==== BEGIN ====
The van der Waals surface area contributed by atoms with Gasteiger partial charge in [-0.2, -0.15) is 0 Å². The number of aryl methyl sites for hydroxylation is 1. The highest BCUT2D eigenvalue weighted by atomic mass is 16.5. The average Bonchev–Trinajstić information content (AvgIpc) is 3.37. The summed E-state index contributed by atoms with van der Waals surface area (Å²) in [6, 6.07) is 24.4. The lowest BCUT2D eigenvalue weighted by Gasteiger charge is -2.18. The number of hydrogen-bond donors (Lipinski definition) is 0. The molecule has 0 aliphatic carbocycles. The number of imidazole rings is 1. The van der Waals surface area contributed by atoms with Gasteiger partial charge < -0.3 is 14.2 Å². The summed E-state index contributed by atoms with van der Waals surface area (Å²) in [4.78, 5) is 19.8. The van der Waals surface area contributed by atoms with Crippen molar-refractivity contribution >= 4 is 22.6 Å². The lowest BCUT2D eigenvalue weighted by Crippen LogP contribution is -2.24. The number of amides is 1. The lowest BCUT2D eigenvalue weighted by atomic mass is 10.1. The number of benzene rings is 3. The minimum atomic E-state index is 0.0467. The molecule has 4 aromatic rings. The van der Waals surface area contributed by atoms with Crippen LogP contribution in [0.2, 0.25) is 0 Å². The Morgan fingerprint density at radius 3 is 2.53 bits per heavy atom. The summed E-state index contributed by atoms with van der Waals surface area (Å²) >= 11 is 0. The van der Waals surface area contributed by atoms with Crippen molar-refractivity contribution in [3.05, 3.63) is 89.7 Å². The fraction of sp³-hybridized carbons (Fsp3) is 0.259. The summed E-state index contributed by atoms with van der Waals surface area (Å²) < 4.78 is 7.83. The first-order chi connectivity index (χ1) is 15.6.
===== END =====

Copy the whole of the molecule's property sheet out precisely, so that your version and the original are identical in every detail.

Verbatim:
The van der Waals surface area contributed by atoms with Gasteiger partial charge in [-0.2, -0.15) is 0 Å². The number of aryl methyl sites for hydroxylation is 1. The highest BCUT2D eigenvalue weighted by atomic mass is 16.5. The average Bonchev–Trinajstić information content (AvgIpc) is 3.37. The summed E-state index contributed by atoms with van der Waals surface area (Å²) in [6, 6.07) is 24.4. The lowest BCUT2D eigenvalue weighted by Gasteiger charge is -2.18. The number of hydrogen-bond donors (Lipinski definition) is 0. The molecule has 0 aliphatic carbocycles. The number of imidazole rings is 1. The van der Waals surface area contributed by atoms with Gasteiger partial charge < -0.3 is 14.2 Å². The summed E-state index contributed by atoms with van der Waals surface area (Å²) in [4.78, 5) is 19.8. The van der Waals surface area contributed by atoms with Crippen molar-refractivity contribution >= 4 is 22.6 Å². The lowest BCUT2D eigenvalue weighted by Crippen LogP contribution is -2.24. The number of amides is 1. The lowest BCUT2D eigenvalue weighted by atomic mass is 10.1. The number of benzene rings is 3. The minimum atomic E-state index is 0.0467. The molecule has 4 aromatic rings. The van der Waals surface area contributed by atoms with Crippen LogP contribution in [0.2, 0.25) is 0 Å². The Morgan fingerprint density at radius 3 is 2.53 bits per heavy atom. The summed E-state index contributed by atoms with van der Waals surface area (Å²) >= 11 is 0. The van der Waals surface area contributed by atoms with Crippen molar-refractivity contribution in [3.05, 3.63) is 89.7 Å². The fraction of sp³-hybridized carbons (Fsp3) is 0.259. The summed E-state index contributed by atoms with van der Waals surface area (Å²) < 4.78 is 7.83. The first-order chi connectivity index (χ1) is 15.6.